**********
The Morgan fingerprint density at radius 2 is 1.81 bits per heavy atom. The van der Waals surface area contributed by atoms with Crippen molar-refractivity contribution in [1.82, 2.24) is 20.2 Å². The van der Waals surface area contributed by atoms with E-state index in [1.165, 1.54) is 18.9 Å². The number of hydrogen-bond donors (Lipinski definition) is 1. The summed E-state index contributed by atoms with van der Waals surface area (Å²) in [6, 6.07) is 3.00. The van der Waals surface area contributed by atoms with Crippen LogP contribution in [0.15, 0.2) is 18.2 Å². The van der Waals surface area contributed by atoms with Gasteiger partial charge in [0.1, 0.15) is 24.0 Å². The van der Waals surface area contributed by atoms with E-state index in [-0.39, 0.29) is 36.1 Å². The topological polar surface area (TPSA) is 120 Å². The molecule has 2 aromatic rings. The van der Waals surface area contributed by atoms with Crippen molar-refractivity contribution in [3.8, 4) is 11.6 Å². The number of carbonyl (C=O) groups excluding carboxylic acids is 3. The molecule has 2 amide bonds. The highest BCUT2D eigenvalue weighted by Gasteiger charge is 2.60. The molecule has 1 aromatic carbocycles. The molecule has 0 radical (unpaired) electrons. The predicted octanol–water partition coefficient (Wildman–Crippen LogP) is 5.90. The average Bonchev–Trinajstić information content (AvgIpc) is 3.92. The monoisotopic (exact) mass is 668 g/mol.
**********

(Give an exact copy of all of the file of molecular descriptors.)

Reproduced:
The Morgan fingerprint density at radius 2 is 1.81 bits per heavy atom. The van der Waals surface area contributed by atoms with Crippen molar-refractivity contribution in [1.82, 2.24) is 20.2 Å². The van der Waals surface area contributed by atoms with E-state index in [1.165, 1.54) is 18.9 Å². The number of hydrogen-bond donors (Lipinski definition) is 1. The summed E-state index contributed by atoms with van der Waals surface area (Å²) in [6, 6.07) is 3.00. The van der Waals surface area contributed by atoms with Crippen LogP contribution in [0.15, 0.2) is 18.2 Å². The van der Waals surface area contributed by atoms with Gasteiger partial charge in [0.1, 0.15) is 24.0 Å². The van der Waals surface area contributed by atoms with E-state index in [-0.39, 0.29) is 36.1 Å². The topological polar surface area (TPSA) is 120 Å². The molecule has 2 aromatic rings. The van der Waals surface area contributed by atoms with Crippen molar-refractivity contribution in [3.8, 4) is 11.6 Å². The number of carbonyl (C=O) groups excluding carboxylic acids is 3. The molecule has 2 amide bonds. The highest BCUT2D eigenvalue weighted by Gasteiger charge is 2.60. The molecule has 1 aromatic carbocycles. The molecule has 0 radical (unpaired) electrons. The predicted octanol–water partition coefficient (Wildman–Crippen LogP) is 5.90. The average Bonchev–Trinajstić information content (AvgIpc) is 3.92. The monoisotopic (exact) mass is 668 g/mol.